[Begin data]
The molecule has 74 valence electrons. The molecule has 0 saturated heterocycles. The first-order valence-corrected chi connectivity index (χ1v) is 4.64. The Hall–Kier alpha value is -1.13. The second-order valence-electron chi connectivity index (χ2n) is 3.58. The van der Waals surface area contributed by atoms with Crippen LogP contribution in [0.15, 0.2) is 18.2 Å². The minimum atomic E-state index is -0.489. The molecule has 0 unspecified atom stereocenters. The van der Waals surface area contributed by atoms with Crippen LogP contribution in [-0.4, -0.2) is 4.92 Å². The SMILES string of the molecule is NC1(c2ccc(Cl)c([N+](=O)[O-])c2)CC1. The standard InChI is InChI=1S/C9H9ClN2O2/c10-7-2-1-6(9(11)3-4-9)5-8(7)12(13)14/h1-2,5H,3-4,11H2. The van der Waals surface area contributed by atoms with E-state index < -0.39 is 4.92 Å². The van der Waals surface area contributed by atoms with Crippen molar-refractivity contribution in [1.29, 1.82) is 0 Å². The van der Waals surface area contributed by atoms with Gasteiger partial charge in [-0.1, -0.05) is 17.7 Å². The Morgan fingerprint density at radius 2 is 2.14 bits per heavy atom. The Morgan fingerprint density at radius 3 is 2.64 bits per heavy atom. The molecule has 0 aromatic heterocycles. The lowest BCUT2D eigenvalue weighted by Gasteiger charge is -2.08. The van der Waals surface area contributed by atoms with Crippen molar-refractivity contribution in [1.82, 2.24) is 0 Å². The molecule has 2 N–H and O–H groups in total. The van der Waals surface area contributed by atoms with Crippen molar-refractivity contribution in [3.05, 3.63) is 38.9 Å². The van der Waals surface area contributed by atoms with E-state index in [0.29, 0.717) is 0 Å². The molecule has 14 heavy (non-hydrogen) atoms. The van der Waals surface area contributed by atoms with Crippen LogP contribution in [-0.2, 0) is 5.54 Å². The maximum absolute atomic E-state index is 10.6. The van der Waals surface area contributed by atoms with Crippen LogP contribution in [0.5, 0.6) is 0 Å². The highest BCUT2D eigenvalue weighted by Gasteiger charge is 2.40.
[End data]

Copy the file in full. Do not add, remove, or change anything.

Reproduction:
The molecule has 74 valence electrons. The molecule has 0 saturated heterocycles. The first-order valence-corrected chi connectivity index (χ1v) is 4.64. The Hall–Kier alpha value is -1.13. The second-order valence-electron chi connectivity index (χ2n) is 3.58. The van der Waals surface area contributed by atoms with Crippen LogP contribution in [0.15, 0.2) is 18.2 Å². The minimum atomic E-state index is -0.489. The molecule has 0 unspecified atom stereocenters. The van der Waals surface area contributed by atoms with Crippen LogP contribution in [-0.4, -0.2) is 4.92 Å². The SMILES string of the molecule is NC1(c2ccc(Cl)c([N+](=O)[O-])c2)CC1. The standard InChI is InChI=1S/C9H9ClN2O2/c10-7-2-1-6(9(11)3-4-9)5-8(7)12(13)14/h1-2,5H,3-4,11H2. The van der Waals surface area contributed by atoms with E-state index < -0.39 is 4.92 Å². The van der Waals surface area contributed by atoms with Crippen molar-refractivity contribution in [1.29, 1.82) is 0 Å². The van der Waals surface area contributed by atoms with Gasteiger partial charge in [-0.1, -0.05) is 17.7 Å². The Morgan fingerprint density at radius 2 is 2.14 bits per heavy atom. The Morgan fingerprint density at radius 3 is 2.64 bits per heavy atom. The molecule has 0 aromatic heterocycles. The lowest BCUT2D eigenvalue weighted by Gasteiger charge is -2.08. The van der Waals surface area contributed by atoms with Crippen molar-refractivity contribution in [1.82, 2.24) is 0 Å². The molecule has 2 N–H and O–H groups in total. The van der Waals surface area contributed by atoms with Crippen molar-refractivity contribution in [3.05, 3.63) is 38.9 Å². The van der Waals surface area contributed by atoms with E-state index in [0.29, 0.717) is 0 Å². The molecule has 14 heavy (non-hydrogen) atoms. The van der Waals surface area contributed by atoms with Crippen LogP contribution in [-0.2, 0) is 5.54 Å². The maximum absolute atomic E-state index is 10.6. The van der Waals surface area contributed by atoms with Crippen LogP contribution in [0.5, 0.6) is 0 Å². The highest BCUT2D eigenvalue weighted by Gasteiger charge is 2.40.